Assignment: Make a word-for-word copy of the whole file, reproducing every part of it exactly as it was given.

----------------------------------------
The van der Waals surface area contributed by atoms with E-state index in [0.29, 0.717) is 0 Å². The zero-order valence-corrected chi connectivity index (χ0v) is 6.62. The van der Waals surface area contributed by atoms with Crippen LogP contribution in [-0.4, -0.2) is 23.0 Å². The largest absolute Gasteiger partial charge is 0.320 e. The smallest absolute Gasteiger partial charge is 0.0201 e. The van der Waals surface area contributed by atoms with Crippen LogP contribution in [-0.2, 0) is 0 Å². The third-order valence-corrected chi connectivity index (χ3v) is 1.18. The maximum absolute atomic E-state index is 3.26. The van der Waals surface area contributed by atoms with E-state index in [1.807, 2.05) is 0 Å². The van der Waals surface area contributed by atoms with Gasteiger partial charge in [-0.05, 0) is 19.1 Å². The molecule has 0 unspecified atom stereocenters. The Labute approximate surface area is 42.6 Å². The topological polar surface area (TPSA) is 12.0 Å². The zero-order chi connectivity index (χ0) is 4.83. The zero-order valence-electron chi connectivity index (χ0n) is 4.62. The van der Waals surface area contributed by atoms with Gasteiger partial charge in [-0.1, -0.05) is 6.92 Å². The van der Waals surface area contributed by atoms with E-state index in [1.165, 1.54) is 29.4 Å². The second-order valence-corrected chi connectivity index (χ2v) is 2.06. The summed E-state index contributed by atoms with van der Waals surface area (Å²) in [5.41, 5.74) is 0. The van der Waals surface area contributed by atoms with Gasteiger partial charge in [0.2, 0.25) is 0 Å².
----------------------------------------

The van der Waals surface area contributed by atoms with E-state index in [0.29, 0.717) is 0 Å². The zero-order valence-corrected chi connectivity index (χ0v) is 6.62. The van der Waals surface area contributed by atoms with Crippen LogP contribution in [-0.4, -0.2) is 23.0 Å². The largest absolute Gasteiger partial charge is 0.320 e. The smallest absolute Gasteiger partial charge is 0.0201 e. The van der Waals surface area contributed by atoms with Crippen LogP contribution in [-0.2, 0) is 0 Å². The third-order valence-corrected chi connectivity index (χ3v) is 1.18. The maximum absolute atomic E-state index is 3.26. The van der Waals surface area contributed by atoms with E-state index in [1.807, 2.05) is 0 Å². The van der Waals surface area contributed by atoms with Gasteiger partial charge in [-0.05, 0) is 19.1 Å². The molecule has 0 unspecified atom stereocenters. The Labute approximate surface area is 42.6 Å². The topological polar surface area (TPSA) is 12.0 Å². The zero-order chi connectivity index (χ0) is 4.83. The zero-order valence-electron chi connectivity index (χ0n) is 4.62. The van der Waals surface area contributed by atoms with Gasteiger partial charge in [-0.1, -0.05) is 6.92 Å². The van der Waals surface area contributed by atoms with E-state index in [1.165, 1.54) is 29.4 Å². The second-order valence-corrected chi connectivity index (χ2v) is 2.06. The summed E-state index contributed by atoms with van der Waals surface area (Å²) in [5.41, 5.74) is 0. The van der Waals surface area contributed by atoms with Gasteiger partial charge in [0.2, 0.25) is 0 Å².